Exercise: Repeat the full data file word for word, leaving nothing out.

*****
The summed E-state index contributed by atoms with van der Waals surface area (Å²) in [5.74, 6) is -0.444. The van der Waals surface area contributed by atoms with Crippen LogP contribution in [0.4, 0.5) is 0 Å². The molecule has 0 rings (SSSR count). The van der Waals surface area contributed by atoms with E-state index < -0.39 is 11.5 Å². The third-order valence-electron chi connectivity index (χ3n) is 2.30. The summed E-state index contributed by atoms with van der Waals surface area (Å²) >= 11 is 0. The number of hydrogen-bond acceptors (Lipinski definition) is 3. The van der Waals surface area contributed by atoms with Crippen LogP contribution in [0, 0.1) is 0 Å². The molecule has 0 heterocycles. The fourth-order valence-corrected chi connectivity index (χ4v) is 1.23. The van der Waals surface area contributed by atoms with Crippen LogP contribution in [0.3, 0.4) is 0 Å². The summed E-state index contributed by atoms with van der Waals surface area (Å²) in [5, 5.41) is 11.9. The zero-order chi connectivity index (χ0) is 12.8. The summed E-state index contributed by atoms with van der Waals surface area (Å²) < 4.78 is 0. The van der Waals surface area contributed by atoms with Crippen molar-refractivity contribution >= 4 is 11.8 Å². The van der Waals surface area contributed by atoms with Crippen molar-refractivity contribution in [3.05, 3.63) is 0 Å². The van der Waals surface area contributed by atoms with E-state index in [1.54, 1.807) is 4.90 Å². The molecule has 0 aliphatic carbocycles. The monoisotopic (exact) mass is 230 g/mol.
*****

The summed E-state index contributed by atoms with van der Waals surface area (Å²) in [5.74, 6) is -0.444. The van der Waals surface area contributed by atoms with Crippen LogP contribution in [0.4, 0.5) is 0 Å². The molecule has 0 rings (SSSR count). The van der Waals surface area contributed by atoms with E-state index < -0.39 is 11.5 Å². The third-order valence-electron chi connectivity index (χ3n) is 2.30. The summed E-state index contributed by atoms with van der Waals surface area (Å²) >= 11 is 0. The number of hydrogen-bond acceptors (Lipinski definition) is 3. The van der Waals surface area contributed by atoms with Crippen LogP contribution in [0, 0.1) is 0 Å². The molecule has 0 heterocycles. The fourth-order valence-corrected chi connectivity index (χ4v) is 1.23. The van der Waals surface area contributed by atoms with Crippen LogP contribution in [0.3, 0.4) is 0 Å². The summed E-state index contributed by atoms with van der Waals surface area (Å²) in [5, 5.41) is 11.9. The zero-order chi connectivity index (χ0) is 12.8. The summed E-state index contributed by atoms with van der Waals surface area (Å²) < 4.78 is 0. The van der Waals surface area contributed by atoms with Crippen molar-refractivity contribution >= 4 is 11.8 Å². The van der Waals surface area contributed by atoms with Crippen molar-refractivity contribution in [3.05, 3.63) is 0 Å². The van der Waals surface area contributed by atoms with E-state index in [1.54, 1.807) is 4.90 Å². The molecule has 0 aliphatic carbocycles. The monoisotopic (exact) mass is 230 g/mol.